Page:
TCV-induced protection depends on Vβ8 peptide binding to Qa-1b These results suggested that the TCV ligand comprised a Vβ8-derived peptide bound to Qa-1b on activated CD4 cells. Analysis of Vβ8.1 revealed a single motif (LLSWVALFL) that might allow refolding of purified Qa-1b (but not MHC class I molecules). Qa-1–folding activity with this peptide was confirmed according to HPLC analysis of Vβ8 peptide: Qa-1 complexes and tetramers (24). This finding allowed a direct test of the role of this Vβ–Qa-1 ligand in TCV: Did loading of Vβ6+ O3 cells with the Qa-1–binding, Vβ8-derived peptide (which were themselves inactive; Figure 2B) confer protective activity on this clone? We found that vaccination with activated irradiated Vβ6+ CD4 cells incubated with Vβ8.1 peptide resulted in 100% protection (Figure 2C), while vaccination with Vβ6+ CD4 cells incubated with a peptide homologue containing a L→D amino acid exchange (LLSWVALFD) that abolished peptide-induced folding of Qa-1 had no protective effect (Figure 2C). The possibility that the Vβ8.1 peptide itself might confer protection independent of its interaction with Qa-1 was tested by injection of Vβ8.1 peptide admixed with Qa-1− O3 cells or CFA; these stimuli had no effect on HSK (data not shown).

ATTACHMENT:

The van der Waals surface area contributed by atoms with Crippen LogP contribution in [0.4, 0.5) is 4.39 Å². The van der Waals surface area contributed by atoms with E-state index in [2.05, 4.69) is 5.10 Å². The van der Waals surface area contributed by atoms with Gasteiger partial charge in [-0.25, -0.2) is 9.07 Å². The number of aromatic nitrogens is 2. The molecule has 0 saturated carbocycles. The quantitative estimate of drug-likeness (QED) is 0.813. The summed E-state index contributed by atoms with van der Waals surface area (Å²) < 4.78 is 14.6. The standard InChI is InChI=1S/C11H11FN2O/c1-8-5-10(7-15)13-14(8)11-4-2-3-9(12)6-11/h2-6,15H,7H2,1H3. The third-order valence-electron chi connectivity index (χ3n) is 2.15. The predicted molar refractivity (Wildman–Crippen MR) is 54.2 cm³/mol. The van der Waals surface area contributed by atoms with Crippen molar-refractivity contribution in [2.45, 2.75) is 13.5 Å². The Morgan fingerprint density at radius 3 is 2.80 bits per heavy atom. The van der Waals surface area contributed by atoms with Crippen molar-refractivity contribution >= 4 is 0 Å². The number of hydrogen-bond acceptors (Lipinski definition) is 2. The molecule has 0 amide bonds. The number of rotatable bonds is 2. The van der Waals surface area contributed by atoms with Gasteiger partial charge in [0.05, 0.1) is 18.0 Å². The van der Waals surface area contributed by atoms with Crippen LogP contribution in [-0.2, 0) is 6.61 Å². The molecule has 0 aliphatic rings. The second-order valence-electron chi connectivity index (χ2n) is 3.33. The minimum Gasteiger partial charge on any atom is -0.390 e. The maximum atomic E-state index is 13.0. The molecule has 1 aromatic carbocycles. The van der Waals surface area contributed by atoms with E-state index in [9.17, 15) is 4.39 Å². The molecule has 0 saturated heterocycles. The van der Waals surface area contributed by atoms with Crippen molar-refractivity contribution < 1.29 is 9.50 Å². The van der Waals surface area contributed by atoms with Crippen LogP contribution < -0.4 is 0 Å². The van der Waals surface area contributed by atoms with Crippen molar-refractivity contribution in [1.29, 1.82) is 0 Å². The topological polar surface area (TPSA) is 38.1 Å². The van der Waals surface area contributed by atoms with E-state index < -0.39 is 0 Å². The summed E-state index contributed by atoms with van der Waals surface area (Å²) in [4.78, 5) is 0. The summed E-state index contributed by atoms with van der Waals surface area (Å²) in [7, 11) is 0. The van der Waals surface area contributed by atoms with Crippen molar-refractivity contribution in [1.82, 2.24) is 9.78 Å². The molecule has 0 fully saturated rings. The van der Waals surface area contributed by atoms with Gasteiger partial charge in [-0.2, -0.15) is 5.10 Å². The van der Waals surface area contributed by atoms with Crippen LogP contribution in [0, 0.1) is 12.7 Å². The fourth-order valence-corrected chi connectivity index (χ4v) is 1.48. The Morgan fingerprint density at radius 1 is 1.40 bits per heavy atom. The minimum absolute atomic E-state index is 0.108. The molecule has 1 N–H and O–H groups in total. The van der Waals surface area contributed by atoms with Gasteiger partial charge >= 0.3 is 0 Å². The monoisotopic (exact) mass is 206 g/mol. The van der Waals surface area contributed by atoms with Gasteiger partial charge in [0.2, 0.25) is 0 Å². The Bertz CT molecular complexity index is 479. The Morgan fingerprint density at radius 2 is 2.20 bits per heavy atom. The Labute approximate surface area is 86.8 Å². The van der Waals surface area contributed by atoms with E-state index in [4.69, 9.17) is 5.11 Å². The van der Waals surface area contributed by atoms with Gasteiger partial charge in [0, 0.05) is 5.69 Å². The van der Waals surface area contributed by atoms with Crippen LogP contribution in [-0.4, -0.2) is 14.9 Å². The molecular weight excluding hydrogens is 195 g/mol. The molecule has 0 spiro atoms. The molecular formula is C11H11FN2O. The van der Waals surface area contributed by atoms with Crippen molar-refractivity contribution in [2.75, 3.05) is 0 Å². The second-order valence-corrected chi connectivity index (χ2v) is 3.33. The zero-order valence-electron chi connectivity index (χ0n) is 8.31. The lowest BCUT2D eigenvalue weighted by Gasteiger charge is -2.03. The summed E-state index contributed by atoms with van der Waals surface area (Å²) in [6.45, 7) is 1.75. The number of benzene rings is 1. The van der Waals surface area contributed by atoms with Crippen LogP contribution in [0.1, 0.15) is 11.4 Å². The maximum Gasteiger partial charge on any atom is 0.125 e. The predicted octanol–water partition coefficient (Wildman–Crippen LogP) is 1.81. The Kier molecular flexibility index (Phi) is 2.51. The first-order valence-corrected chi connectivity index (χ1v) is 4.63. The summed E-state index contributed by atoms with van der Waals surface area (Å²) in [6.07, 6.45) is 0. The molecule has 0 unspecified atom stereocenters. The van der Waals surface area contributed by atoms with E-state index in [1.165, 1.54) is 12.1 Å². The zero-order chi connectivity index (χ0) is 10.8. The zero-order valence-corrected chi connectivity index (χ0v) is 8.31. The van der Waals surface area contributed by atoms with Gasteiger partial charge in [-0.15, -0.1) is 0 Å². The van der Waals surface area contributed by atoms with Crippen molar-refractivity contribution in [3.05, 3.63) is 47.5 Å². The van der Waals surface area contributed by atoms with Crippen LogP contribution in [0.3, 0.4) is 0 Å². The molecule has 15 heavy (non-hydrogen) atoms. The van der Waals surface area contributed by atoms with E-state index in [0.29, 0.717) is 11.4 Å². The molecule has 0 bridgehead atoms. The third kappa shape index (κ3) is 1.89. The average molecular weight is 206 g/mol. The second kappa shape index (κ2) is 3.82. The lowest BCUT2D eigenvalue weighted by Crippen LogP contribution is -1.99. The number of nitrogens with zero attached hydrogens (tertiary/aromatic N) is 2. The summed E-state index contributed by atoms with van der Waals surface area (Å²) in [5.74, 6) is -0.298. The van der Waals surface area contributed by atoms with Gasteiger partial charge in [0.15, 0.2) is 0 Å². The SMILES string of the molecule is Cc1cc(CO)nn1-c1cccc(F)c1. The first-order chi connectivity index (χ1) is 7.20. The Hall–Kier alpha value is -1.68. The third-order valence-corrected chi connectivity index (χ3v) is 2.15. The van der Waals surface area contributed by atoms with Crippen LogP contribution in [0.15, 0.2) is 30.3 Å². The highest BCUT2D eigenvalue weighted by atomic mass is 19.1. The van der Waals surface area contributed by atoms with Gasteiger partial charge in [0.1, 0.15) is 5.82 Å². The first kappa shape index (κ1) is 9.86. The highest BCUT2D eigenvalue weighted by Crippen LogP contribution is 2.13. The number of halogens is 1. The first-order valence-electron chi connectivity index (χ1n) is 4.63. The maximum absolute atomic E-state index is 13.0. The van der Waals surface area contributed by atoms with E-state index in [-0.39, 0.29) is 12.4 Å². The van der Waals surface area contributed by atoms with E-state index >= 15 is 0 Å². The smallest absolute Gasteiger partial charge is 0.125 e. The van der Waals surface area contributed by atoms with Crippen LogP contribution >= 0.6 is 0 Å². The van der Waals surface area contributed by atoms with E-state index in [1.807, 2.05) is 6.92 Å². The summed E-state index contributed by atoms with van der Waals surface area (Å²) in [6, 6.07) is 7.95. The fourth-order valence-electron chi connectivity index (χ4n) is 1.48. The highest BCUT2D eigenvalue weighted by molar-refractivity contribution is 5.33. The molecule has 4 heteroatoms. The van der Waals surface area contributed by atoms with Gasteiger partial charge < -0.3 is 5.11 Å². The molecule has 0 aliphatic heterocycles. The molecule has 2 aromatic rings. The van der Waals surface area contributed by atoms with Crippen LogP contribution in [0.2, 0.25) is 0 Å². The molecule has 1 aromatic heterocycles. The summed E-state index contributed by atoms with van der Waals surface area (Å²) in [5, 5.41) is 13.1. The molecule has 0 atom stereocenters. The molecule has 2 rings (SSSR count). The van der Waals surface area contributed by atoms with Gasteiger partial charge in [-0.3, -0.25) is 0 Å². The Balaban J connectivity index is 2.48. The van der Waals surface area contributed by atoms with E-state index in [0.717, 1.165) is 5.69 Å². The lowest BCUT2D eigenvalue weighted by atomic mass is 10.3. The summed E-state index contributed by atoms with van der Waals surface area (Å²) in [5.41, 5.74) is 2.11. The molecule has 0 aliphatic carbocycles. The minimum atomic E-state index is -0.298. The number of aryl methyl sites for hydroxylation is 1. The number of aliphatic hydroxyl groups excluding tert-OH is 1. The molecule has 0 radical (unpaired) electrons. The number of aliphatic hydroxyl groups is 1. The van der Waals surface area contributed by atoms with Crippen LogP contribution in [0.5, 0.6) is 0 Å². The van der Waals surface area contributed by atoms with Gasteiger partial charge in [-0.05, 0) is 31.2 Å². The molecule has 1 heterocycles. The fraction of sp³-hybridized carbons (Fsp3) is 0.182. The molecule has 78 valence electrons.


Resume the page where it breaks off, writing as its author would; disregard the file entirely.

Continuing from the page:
TCV-based inhibition of diabetes in NOD mice We asked whether vaccination with pancreatic LN T cells obtained during the insulitis stage of disease in NOD mice might preempt subsequent IDDM. This was the case, as measured by disease progression (serum glucose) and mortality (Figure 3). Pathogenic islet-reactive T cells are enriched in draining pancreatic LNs, particularly early in disease in NOD mice (25). NOD mice vaccinated with CD4 cells from pancreatic LNs but not inguinal or mesenteric LNs are protected from disease progression (Table 1).